Sunday 23 November 2014

Netitishi Day 6

Day 1: September 26, 2014
Day 2: September 27, 2014
Day 3: September 28, 2014
Day 4: September 29, 2014
Day 5: September 30, 2014
Day 6: October 1, 2014
Day 7: October 2, 2014
Day 8: October 3, 2014
Day 9: October 4, 2014
Day 10: October 5, 2014
Day 11: October 6, 2014
Day 12: October 7, 2014
Days 13 and 14: October 8 and 9, 2014

October 1, 2014
Weather: 5 to 17 to 12 degrees C, wind ESE to SW 10 -30 km/h, clear skies, light overcast at dusk
53 species
Ebird checklist:

In my notebook I began this day's entry with "A very slow day at Netitishi. The morning tide was low - seawatching was pointless"...a theme that would happen more frequently than I would have cared on this year's trip. As you can see from the weather information above, it was a warm day with moderate winds with a southerly component once again; the poor migration weather led to few waterbirds being seen. Nine ducks were seen today. No, not nine species - nine individual ducks.

It can be an strange feeling sitting out by the coast and scanning from the far left to the far right, covering quite a large swath of open water, and come up with exactly zero ducks. Sometimes, it can be a relief to spot a few distant Ring-billed Gulls to break up the monotony! It sure is much different than birding the lower Great Lakes, where no matter what, there are always birds going by - even if they are "just" Red-breasted Mergansers or Long-tailed Ducks. But the few really excellent migration days on James Bay certainly make up for the slow ones!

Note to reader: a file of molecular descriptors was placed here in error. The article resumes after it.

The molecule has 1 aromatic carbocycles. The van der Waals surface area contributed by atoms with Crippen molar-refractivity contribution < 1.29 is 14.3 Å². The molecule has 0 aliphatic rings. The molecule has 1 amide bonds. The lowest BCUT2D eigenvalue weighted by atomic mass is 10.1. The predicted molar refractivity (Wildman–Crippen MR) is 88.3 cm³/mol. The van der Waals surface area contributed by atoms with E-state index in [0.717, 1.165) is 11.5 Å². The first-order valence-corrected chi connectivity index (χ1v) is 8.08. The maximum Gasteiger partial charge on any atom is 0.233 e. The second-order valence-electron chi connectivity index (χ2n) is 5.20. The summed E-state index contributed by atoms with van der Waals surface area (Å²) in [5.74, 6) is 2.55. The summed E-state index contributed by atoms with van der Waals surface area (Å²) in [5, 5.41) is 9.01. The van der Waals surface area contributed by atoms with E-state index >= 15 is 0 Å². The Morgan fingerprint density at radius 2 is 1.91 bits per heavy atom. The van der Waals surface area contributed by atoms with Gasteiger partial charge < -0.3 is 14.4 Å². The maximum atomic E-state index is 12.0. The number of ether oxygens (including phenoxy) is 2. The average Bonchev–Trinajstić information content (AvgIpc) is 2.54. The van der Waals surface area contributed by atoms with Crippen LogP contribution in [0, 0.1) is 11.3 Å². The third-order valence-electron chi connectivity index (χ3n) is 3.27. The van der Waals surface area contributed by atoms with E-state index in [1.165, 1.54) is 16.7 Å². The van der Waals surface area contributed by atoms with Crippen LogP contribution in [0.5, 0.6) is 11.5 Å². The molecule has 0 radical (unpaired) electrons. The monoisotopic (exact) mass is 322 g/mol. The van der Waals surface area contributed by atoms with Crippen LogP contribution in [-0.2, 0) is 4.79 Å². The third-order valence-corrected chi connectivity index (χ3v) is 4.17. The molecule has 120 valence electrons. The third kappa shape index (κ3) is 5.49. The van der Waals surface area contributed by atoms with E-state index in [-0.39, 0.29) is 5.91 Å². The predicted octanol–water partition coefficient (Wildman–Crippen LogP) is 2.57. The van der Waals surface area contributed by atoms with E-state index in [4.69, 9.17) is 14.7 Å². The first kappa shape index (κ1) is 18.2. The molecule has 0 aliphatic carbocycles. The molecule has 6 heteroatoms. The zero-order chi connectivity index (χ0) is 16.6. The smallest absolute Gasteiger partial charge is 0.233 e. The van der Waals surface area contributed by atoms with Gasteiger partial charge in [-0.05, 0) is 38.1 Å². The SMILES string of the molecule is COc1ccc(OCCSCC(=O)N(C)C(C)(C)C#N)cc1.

But enough about the negative - we did see a few interesting birds today including a very distant Short-eared Owl that was migrating from east to west over the bay, following a similar route that Rough-legged Hawks take; we also had 19 Roughies today. This was my second SEOW for Netitishi and our first for this trip.

The usual crew of Peregrine Falcons was out controlling songbird numbers today. Occasionally one would blast by in full chase mode. More frequently they were seen soaring and cruising by slowly, keeping an eye out for potential meals.

Peregrine Falcon - Netitishi Point

Speaking of songbirds, they were active on a sunny warm day like today. New for our trip was a Western Palm Warbler that was seen on occasion along the edge of spruces along the coastline. Too quick for photos, however! Sparrows were also around, though in relatively low numbers, and by the end of the day we had dug out ten species. Many of these sparrows were to the east around the point. We also heard a Ruffed Grouse drumming far to the east, our third "trip bird" of the day. The fourth trip bird ended up being a flock of nine Least Sandpipers (Alan only). We would see more later in the trip.

Alan scanning the shoreline

Dragonflies were out in full force on the first day of the new month. These solar powered arthropods seem to disappear within seconds of the sun going behind a cloud. I'll make a post detailing the dragonfly species of Netitishi at a later date.

By evening the winds were out of the southwest and a thin layer of clouds had obscured the fading sun. To close things out, here is a photo looking southwest from the cabins across the small wetland an hour or two before dusk.

wetland near Netitishi Point


Blake A. Mann said...

Nice stump in your second photo.

Alan Wormington said...

More like a stooge!